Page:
Around here, we’ve got 3 small reptile species that are commonly seen. They are generally abundant in the yard, and commonly seen in the house as well. They get called by various names: gecko, chameleon, mo’o…
I took an interest in which species these actually were, maybe to find out a little about their habits, these fascinating, helpful and sometimes annoying creatures.
The most common is the gecko and the species we have here is Hemidactylus frenatus, known as the Common House Gecko. It is found all over and it’s chirping sound is a familiar one. People sometimes say, if one chirps after making some statement, that the universe or Nature is in agreement. It’s just a funny thing to say, but could possibly be true!
The ones we see are more-or-less like the one in the photo here. They seem to vary some in coloration, and it could be that we’re seeing more than one species: the mourning gecko (Lepidodactylus lugubris), for instance, which was once the more numerous. These nocturnal reptiles are avid consumers of flying insects and are a valuable form of pest control, although cleaning up after them is a chore.
The award for most intelligent and aggressive goes to the Green Anole, or Anolis carolinensis. They are commonly called chameleon or mo’o but aren’t chameleons at all, although they can change color from dark brown to bright, bright green. When I say “mo’o” (meaning lizard, reptile, dragon or serpent in Hawaiian) this is the one I’m talking about. It just seems to earn the name best.
It has lidded eyes (geckos don’t have eyelids) that watch you closely–probably sizing you up for a possible territorial challenge! They will fight aggressively amongst themselves and are commonly believed to eat geckos. In fact all of these species will eat young geckos if they are small enough to catch. These mo’o are diurnal, not seen at night, and so they don’t seem to cross paths with the nocturnal house geckos much.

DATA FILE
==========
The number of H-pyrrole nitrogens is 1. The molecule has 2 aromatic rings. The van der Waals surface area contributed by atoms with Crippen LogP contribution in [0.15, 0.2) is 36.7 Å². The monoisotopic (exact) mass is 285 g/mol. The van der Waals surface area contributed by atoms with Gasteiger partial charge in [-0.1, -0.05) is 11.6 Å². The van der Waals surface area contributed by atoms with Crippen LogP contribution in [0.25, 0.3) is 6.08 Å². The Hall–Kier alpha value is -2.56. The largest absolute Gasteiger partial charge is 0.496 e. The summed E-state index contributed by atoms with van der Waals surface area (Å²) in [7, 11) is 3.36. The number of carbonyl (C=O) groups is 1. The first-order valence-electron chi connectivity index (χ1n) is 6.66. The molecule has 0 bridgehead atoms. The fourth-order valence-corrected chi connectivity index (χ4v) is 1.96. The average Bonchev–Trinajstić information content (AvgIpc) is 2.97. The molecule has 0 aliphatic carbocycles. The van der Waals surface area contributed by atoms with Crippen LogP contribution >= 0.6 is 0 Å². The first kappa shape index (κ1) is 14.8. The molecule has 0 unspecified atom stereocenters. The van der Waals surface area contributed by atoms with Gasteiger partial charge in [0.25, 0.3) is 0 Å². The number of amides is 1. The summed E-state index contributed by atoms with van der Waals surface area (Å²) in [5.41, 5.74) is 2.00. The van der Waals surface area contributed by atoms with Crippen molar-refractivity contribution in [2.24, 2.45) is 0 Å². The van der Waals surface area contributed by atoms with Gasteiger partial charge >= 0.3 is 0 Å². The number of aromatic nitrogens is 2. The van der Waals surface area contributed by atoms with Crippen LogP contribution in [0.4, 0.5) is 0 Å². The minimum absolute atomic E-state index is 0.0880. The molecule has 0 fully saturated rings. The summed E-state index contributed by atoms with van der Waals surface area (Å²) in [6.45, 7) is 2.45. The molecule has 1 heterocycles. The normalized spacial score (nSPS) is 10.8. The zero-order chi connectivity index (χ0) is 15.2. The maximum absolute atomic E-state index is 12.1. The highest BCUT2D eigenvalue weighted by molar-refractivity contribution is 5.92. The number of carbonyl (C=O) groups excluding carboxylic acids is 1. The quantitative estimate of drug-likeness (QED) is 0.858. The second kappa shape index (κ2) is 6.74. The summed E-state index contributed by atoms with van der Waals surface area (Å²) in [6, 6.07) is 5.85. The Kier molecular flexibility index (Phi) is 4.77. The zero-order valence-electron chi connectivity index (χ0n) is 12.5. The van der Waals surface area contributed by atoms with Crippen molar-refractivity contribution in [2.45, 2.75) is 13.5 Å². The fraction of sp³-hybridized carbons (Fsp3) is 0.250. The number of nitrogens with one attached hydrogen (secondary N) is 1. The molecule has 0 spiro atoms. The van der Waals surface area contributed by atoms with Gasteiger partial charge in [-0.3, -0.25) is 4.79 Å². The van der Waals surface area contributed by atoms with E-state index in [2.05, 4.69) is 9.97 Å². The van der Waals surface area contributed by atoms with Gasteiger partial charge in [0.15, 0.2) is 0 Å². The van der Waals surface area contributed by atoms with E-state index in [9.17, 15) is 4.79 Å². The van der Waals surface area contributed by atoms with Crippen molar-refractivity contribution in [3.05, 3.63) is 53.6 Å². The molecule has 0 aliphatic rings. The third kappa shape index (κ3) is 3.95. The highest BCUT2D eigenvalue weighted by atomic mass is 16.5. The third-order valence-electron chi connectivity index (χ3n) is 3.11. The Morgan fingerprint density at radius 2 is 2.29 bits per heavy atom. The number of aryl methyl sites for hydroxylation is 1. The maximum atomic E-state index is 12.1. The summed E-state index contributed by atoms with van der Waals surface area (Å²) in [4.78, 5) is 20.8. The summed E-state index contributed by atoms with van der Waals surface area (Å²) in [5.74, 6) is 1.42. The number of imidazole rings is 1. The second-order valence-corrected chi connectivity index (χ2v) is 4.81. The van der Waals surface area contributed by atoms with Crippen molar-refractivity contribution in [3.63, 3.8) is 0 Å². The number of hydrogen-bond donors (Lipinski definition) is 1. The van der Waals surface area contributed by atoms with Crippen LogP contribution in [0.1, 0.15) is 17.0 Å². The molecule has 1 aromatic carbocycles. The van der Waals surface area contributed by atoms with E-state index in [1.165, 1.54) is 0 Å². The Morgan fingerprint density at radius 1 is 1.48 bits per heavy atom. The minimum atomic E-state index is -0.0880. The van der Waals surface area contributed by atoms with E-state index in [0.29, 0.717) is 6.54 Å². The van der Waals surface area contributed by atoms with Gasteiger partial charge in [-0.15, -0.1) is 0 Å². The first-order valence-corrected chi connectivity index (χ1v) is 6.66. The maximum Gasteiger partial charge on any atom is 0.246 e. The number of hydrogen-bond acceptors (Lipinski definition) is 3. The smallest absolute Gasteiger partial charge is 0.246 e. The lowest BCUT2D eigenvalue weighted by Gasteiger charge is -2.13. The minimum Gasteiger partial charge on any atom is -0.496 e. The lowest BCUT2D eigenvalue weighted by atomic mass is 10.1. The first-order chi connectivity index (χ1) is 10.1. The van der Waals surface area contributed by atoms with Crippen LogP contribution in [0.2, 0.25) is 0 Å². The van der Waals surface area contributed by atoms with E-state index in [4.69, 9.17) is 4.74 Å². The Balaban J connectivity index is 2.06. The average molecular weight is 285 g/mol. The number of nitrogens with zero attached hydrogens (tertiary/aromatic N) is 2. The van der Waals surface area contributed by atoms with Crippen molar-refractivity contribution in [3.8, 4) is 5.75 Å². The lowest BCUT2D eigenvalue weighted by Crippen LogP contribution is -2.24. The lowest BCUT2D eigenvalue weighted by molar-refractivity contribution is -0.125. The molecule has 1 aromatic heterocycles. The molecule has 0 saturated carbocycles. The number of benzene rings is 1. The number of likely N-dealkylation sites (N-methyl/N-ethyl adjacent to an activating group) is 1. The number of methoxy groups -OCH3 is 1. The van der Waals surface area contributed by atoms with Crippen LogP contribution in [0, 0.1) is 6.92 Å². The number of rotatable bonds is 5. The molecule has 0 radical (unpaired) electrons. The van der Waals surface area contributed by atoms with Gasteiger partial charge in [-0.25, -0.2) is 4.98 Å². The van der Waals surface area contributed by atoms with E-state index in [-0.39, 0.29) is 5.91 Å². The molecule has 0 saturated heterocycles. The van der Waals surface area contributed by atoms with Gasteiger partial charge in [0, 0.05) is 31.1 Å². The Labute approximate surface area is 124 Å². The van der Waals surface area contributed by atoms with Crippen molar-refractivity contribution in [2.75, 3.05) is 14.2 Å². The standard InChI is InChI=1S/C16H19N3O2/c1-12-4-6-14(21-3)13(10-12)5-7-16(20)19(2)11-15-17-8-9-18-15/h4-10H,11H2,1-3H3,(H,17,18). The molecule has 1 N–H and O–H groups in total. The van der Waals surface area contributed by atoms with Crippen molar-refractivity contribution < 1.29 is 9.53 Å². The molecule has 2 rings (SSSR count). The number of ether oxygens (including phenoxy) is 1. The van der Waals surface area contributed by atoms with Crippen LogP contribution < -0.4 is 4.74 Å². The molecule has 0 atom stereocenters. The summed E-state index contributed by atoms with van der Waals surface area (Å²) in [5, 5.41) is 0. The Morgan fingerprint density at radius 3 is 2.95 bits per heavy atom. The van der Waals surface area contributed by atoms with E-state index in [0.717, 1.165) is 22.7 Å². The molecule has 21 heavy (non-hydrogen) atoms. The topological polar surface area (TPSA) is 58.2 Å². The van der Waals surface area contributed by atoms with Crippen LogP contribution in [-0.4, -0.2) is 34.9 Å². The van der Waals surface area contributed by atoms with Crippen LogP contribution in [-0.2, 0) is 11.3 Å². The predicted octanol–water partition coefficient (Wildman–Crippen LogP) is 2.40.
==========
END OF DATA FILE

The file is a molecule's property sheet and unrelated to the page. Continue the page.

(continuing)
The most spectacular is the Gold Dust Day Gecko, commonly known also as the green gecko, or Madagascar chameleon. Phelsuma laticauda is the official name, and although they are not a chameleon either, this type of gecko is from Madagascar.
Ours are quite shy, diurnal and probably very territorial, as I have only seen them singly– well, I did once see two of them doing some kind of dominance stare-down before they noticed me and fled.
These reptiles are stunningly beautiful if you can get a close look.
We also have a skink here, the not so commonly seen, very shy Delicate skink, Lampropholis delicata, also just called “mo’o” but not for long! These guys are very quick and are gone as soon as you see them. I don’t ever see them in the house, they like to hang out under rotting wood, staying well clear of the centipedes (no doubt), which are about the same size.
A very unusual reptile we have here is the Hawaiian blind snake, Ramphotyphlops braminus. These guys look superficially like earthworms, but they move quick and have a beautiful metallic sheen, like hematite. They pretty much just live where earthworms are found, wiggling around underground, foraging for ant larvae and such.
There are a number of other reptile species, four different geckoes and skinks, a couple more day geckoes that can be found in various places around the islands. Some of them were once common, but have been displaced by more aggressive and versatile latecomers; the two geckoes on this page, for instance, are very successful later introductions.
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